I asked more questions about the Rams, and what Ben did before Ashley and her dad came back.  His entire demeanor changed as completely as mine.  We talked like we were friends who hadn’t seen each other for years, and we were just catching up.  He told me stories about him being an undrafted free agent, playing special teams, fullback, wherever they needed him to play.  He told me stories about the film room, watching Patrick Peterson return punts and how impossible it was to stop him.  Ashley and her dad came back, and I was catching them up on what we were talking about like they had missed the middle of Field of Dreams (read:  neither of them cares about sports and Field of Dreams is one of my favorite movies of all time).


Ashley made fun of me when Ben left to find out about her credit check.  She said I fell in love with Ben all of a sudden, and it was all over.  What I was in love with was the Cleveland Indians.  The Cleveland Browns.  I was in love with whoever had a chance to live my kid dreams.


Ben told me stories with details that I more than knew:  how a punt returner is not supposed to catch a ball inside the 10-yard line, the fullback’s role on a team, the brutal life of a special-teamer.  I didn’t care; I let him tell it all like he wanted to tell it.  Not only because he didn’t know how not to (it was like he rehearsed the stories), but I didn’t want to diminish – not in the slightest – the joy he had in telling them. 


He laughed as he talked about getting blindsided on a kickoff, or hammering a linebacker for a run block.  It was a real laugh.  A happy laugh from the gut.  He smiled wide when he talked about hitting people.  He smiled.


It was a large kid grin.  I could see every tooth in his mouth.  He told his stories, and I could see the joy in someone who lived his dream – his honest-to-god dream for his life – and it was everything he believed in.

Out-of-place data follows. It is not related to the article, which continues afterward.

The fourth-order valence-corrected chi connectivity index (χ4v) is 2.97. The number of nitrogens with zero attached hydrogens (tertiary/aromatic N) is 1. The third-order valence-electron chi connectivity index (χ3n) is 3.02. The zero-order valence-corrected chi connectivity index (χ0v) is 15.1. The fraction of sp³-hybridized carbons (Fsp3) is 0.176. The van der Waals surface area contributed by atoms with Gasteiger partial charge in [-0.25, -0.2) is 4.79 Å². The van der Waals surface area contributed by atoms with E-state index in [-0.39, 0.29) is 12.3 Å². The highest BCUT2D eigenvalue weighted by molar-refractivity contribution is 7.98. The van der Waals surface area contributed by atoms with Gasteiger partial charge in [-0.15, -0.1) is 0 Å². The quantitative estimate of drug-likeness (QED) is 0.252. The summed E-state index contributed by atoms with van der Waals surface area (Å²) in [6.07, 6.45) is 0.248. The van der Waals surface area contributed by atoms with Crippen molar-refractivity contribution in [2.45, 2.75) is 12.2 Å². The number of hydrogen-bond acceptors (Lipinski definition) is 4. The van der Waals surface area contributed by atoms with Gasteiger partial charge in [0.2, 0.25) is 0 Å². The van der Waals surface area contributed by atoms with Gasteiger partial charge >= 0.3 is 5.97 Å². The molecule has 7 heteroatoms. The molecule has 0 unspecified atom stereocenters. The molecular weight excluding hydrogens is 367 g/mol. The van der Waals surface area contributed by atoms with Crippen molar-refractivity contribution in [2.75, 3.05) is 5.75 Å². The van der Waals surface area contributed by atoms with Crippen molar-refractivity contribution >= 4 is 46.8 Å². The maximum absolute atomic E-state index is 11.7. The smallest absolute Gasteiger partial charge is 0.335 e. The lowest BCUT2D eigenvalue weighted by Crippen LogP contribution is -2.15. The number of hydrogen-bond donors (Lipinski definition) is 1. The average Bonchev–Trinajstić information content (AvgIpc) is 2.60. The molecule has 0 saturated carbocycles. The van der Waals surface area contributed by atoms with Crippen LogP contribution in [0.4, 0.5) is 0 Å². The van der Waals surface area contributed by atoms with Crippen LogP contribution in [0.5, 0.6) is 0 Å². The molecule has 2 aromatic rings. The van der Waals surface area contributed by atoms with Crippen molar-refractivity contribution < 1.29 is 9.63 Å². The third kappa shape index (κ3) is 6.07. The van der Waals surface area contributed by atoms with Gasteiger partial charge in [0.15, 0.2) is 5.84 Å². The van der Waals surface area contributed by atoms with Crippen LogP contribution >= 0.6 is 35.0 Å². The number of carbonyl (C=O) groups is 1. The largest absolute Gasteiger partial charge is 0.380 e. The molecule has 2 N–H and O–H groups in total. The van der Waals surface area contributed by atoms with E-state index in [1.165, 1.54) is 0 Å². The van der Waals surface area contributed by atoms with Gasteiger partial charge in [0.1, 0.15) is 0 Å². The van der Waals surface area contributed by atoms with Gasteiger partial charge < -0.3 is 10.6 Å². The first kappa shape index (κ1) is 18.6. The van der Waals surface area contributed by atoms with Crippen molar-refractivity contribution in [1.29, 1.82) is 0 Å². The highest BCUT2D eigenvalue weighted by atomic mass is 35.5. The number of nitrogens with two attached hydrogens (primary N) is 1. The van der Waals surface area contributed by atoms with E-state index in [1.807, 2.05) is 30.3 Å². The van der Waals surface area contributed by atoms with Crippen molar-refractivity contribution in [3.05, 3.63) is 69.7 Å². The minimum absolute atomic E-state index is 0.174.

Then he laughed a little more, and smiled as he told us how much he missed it.  He had been cut the year before by the Rams, and recently had a tryout with the Giants in which he obviously didn’t make the team.  He told us how he still follows the Rams, even if he didn’t like them so much anymore since they cut him.


Ben told us his son still had a Rams jersey, and he still roots for his brothers on the team.  He told us – with another great smile – how he is angry, now that he had been cut.  He told us he still works out; he’s ready to hit someone.  With that anger.


Another smile.


Ben’s supervisor came back to check on us and correct Ben for a mistake he made earlier.  I watched Ben’s smile vanish, and his shoulders sink.  His eyes grew dull and dimwitted again.  I watched Ben, the massive man he is, be made sheepish by his weakling of a boss.


He apologized for whatever mistake he made throughout the process, and we went back to Ashley’s paperwork.  Ben slowly laid out the wording on each paper, and we listened respectfully. 


My heart sank.  I didn’t expect Ben to leave a tear on Ashley’s papers – all of a sudden, only after a few brief minutes had passed since he could smile, Ben had returned to the place he was when he met us in the morning, the place where he accepted this job:  a place past tears.  Those days happened a long time ago.


Ashley ended up getting the car.  It is a perfect car for her – it sits up above the road just the way she wants, it’s slick, and drives well.  It has cool features like Bluetooth for her iPhone that Ben set up for her as we left the dealership.


I waited my turn to shake Ben’s hand and say goodbye to him with a great deal of trepidation.  I shook his hand, thanked him for helping Ashley through buying her first car, and wished him luck.  I told him I hope he gets to play again, and I meant it.



I will say, as I left, I realized it was unfair for me to only root for Ben.  I could stop in thousands of car dealerships or insurance offices around the country at any moment and find a story like Ben’s. 


I couldn’t, however, go everywhere to find that story.  I do root for Ben, and I hope I see him on Sundays playing for the Browns.  He has two small children and a wife to take care of.  I cannot root for all of us, because only a relative few have reached a place Ben has – a place that takes a person with a certain amount of courage to reach.  A place I don’t know if I’ll ever reach, nor will most of us in this world.  A place where Ben knows he can reach, if given the chance.


He may not have expressed it with the same grace as Moonlight Graham, but in that Saturday last week I could feel that feeling, and I can only hope it doesn’t end for Ben the way it did for Moonlight.